Prostitution forms vary from escort services or call-girls to brothels and streetwalkers. Under prostitution laws, most states consider that a crime has been committed once a person has agreed to provide sexual services in exchange for money, and that person could be arrested for prostitution. The customer who is soliciting the service may be charged with solicitation of prostitution.
Whether the crime is committed or not, as soon as the person soliciting the prostitute takes any action, such as withdrawing money, which shows an intent to follow through with the agreement to pay for sex, that person could be charged with a sex crime. Solicitation of prostitution to a minor makes a solicitation charge more serious and could turn a misdemeanor charge into a felony charge.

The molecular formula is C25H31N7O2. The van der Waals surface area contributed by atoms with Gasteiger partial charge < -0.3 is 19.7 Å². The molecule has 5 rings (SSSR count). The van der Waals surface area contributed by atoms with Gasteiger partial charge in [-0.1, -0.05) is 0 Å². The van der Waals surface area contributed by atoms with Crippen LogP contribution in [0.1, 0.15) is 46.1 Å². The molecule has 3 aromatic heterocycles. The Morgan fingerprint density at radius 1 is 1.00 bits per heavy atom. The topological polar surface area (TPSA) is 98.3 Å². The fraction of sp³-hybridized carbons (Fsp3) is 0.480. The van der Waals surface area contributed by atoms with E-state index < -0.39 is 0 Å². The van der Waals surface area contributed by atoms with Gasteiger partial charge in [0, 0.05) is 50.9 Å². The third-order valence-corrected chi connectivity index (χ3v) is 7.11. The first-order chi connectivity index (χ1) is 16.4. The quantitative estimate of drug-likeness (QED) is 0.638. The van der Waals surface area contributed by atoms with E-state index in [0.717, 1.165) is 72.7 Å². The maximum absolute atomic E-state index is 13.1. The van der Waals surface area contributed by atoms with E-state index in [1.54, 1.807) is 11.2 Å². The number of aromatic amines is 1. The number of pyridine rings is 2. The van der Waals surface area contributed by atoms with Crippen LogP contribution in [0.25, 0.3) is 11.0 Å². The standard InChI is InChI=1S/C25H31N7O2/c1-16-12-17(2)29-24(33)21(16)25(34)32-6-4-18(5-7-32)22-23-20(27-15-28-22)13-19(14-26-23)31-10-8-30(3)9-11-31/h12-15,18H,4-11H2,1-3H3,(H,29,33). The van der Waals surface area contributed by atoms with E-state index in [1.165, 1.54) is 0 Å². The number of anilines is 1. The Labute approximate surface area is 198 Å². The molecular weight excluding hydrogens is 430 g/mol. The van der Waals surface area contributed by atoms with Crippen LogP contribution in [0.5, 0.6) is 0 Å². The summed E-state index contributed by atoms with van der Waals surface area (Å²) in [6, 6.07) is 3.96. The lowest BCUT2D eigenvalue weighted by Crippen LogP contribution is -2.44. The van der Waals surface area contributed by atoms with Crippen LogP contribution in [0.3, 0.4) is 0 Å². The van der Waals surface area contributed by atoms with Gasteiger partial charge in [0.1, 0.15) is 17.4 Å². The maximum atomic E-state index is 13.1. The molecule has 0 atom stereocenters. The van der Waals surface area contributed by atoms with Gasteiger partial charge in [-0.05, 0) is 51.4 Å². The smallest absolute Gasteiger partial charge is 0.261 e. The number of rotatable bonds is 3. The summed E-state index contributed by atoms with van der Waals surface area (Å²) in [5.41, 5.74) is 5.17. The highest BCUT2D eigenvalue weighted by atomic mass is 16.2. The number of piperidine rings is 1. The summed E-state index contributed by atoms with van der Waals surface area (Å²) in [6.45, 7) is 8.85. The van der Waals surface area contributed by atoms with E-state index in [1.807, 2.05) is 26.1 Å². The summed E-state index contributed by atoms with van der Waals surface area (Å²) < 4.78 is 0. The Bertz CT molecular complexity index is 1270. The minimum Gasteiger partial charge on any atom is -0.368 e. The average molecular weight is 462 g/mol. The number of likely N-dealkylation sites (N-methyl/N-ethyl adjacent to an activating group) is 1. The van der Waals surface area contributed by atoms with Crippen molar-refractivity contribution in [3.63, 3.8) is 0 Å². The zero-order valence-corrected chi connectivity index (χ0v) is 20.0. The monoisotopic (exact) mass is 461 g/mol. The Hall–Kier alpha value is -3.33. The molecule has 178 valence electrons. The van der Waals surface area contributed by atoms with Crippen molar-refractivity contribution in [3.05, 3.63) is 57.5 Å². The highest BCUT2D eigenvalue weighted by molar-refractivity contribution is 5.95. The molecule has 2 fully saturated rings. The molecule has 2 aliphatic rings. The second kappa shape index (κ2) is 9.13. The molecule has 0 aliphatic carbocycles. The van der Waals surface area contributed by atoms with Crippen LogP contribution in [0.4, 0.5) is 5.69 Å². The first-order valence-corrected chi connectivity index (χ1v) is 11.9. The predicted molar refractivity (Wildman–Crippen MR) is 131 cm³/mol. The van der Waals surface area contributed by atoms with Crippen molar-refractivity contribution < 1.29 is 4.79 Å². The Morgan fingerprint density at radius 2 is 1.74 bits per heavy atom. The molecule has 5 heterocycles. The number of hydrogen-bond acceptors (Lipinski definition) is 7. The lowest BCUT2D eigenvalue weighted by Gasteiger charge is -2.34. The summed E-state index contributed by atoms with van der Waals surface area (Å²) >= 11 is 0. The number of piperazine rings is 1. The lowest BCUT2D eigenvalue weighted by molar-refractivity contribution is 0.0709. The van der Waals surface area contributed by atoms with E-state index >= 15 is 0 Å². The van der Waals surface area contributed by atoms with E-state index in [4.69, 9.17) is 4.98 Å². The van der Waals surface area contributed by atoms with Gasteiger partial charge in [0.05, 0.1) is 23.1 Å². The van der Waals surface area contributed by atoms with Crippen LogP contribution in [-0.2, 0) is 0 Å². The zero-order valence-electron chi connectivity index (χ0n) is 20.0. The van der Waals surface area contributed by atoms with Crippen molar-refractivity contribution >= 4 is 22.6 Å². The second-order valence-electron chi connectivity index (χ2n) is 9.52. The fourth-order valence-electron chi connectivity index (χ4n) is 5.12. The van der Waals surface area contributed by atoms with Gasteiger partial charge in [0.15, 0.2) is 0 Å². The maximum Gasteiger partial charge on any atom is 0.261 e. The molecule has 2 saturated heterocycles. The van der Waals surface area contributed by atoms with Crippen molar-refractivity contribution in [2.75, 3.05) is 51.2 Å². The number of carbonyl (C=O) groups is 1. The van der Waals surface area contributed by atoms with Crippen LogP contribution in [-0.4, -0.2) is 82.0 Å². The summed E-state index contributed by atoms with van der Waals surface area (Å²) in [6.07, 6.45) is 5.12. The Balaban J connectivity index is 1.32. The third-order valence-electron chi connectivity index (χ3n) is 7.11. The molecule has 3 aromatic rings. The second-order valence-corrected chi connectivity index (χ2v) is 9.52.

A person who has been arrested for a sex crime, such as prostitution, sexual solicitation through the Internet or other type of related offense, may want to meet with a criminal defense attorney as soon as possible. The attorney can review the evidence in order to determine the appropriate strategy to employ, which in some cases might be attempting to show that the defendant was illegally entrapped by the arresting authorities.
Source: FindLaw, "Prostitution", accessed on Dec. 11, 2015